What to do if your eyes hurt after watching a solar eclipse

  • 2 Min To Read
  • a month ago

Looking at a solar eclipse without certified protective glasses can result in serious eye damage, including a condition known as solar retinopathy. Symptoms of solar retinopathy may include blurry vision, dark spots, difficulty telling colors apart, and a loss of central vision. It is important to note that sunglasses do not provide adequate protection during an eclipse, as they do not filter out enough light to prevent damage.

According to the American Academy of Ophthalmology, symptoms of solar retinopathy may become apparent within a few hours or by the next day after viewing the eclipse. While some cases may resolve themselves over time, others may be permanent. If you experience any vision changes or eye pain after viewing the eclipse, it is recommended to contact an eye doctor for an appointment.

A 2021 study published in the European Journal of Ophthalmology found that many cases of solar retinopathy resolve within a day or a couple of weeks, but if vision does not return within six months, it is unlikely to recover. Unfortunately, there is no specific treatment for solar retinopathy, and a doctor may be able to identify changes in the retina that resemble the shape of the sun responsible for the damage.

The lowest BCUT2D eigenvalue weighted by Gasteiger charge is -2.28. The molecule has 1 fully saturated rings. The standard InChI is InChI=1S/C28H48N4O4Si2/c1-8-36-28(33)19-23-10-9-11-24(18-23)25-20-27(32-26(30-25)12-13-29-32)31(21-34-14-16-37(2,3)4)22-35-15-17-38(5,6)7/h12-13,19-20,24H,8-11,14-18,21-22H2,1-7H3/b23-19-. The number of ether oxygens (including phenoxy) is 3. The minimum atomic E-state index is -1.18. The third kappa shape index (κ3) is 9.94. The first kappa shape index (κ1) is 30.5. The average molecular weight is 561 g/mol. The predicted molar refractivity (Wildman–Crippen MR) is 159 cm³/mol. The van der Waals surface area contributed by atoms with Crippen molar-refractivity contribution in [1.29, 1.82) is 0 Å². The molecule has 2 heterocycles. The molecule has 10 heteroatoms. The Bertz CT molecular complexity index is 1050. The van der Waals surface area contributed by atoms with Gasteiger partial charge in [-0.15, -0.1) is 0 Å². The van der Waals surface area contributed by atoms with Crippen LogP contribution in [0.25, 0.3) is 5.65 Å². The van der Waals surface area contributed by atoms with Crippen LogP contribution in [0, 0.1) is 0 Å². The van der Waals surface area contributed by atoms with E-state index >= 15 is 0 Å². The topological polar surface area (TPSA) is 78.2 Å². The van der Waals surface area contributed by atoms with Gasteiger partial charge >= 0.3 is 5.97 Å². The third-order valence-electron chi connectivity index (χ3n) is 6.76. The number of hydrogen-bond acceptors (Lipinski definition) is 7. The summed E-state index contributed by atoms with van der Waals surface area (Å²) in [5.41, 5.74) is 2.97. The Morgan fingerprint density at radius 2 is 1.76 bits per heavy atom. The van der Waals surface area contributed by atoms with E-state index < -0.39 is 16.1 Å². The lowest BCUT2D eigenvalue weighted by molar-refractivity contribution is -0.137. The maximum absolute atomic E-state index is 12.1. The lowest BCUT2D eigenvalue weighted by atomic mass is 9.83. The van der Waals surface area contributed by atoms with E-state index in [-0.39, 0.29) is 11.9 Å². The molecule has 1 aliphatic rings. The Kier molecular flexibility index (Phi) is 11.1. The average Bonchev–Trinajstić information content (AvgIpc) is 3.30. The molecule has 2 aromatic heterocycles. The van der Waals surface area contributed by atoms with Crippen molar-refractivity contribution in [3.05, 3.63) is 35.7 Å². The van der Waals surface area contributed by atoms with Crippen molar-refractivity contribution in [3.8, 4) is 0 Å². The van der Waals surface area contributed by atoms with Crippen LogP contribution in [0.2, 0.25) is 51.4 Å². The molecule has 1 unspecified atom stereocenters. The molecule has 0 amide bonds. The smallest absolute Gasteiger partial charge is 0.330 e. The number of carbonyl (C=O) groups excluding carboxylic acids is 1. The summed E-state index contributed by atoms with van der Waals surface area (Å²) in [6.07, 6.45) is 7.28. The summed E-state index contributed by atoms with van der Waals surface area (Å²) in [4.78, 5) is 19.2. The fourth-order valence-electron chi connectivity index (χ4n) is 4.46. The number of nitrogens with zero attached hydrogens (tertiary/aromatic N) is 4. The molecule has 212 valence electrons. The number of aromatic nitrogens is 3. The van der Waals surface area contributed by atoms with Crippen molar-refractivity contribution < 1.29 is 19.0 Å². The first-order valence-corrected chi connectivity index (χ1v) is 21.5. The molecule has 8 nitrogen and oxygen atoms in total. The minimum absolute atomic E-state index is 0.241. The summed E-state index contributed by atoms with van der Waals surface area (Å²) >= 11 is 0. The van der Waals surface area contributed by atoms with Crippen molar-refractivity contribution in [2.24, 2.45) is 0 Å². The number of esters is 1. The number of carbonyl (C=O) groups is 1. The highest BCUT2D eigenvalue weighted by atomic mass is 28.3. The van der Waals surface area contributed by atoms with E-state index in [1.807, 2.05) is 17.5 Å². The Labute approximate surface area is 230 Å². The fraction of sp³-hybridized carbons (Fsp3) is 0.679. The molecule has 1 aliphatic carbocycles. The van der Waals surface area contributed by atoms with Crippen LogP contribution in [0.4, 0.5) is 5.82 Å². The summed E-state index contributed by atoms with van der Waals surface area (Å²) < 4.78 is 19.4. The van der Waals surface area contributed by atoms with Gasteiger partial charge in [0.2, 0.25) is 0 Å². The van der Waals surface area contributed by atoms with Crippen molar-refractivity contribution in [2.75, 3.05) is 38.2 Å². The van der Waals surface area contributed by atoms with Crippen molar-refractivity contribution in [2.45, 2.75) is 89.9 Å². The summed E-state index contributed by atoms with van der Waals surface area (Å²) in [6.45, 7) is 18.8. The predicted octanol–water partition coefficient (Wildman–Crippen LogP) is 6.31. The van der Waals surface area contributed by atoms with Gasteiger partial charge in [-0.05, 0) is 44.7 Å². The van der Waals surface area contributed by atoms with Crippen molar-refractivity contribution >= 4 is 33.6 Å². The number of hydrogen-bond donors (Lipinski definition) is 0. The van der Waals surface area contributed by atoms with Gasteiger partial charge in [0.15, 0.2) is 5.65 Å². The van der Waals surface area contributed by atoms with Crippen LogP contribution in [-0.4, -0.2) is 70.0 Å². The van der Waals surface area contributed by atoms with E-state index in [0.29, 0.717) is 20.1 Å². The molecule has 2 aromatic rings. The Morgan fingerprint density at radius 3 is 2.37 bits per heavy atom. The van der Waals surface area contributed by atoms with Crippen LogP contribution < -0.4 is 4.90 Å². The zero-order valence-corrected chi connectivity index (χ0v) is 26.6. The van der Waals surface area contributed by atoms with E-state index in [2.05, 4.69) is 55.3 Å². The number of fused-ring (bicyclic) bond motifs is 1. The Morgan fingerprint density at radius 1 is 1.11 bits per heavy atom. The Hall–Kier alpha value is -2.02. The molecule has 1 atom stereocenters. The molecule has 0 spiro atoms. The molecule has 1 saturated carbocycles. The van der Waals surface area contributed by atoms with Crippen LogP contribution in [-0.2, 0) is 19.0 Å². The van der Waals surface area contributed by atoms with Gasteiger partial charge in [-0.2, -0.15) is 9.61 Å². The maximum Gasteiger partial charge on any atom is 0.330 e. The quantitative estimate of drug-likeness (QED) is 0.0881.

Ultimately, if you notice any unusual changes in your vision following an eclipse, it is important to seek medical attention. Not only can this address potential issues related to the eclipse, but it may also uncover unrelated eye problems that may have otherwise gone unnoticed. Remember, protecting your eyes during astronomical events like solar eclipses is crucial to maintaining optimal eye health.


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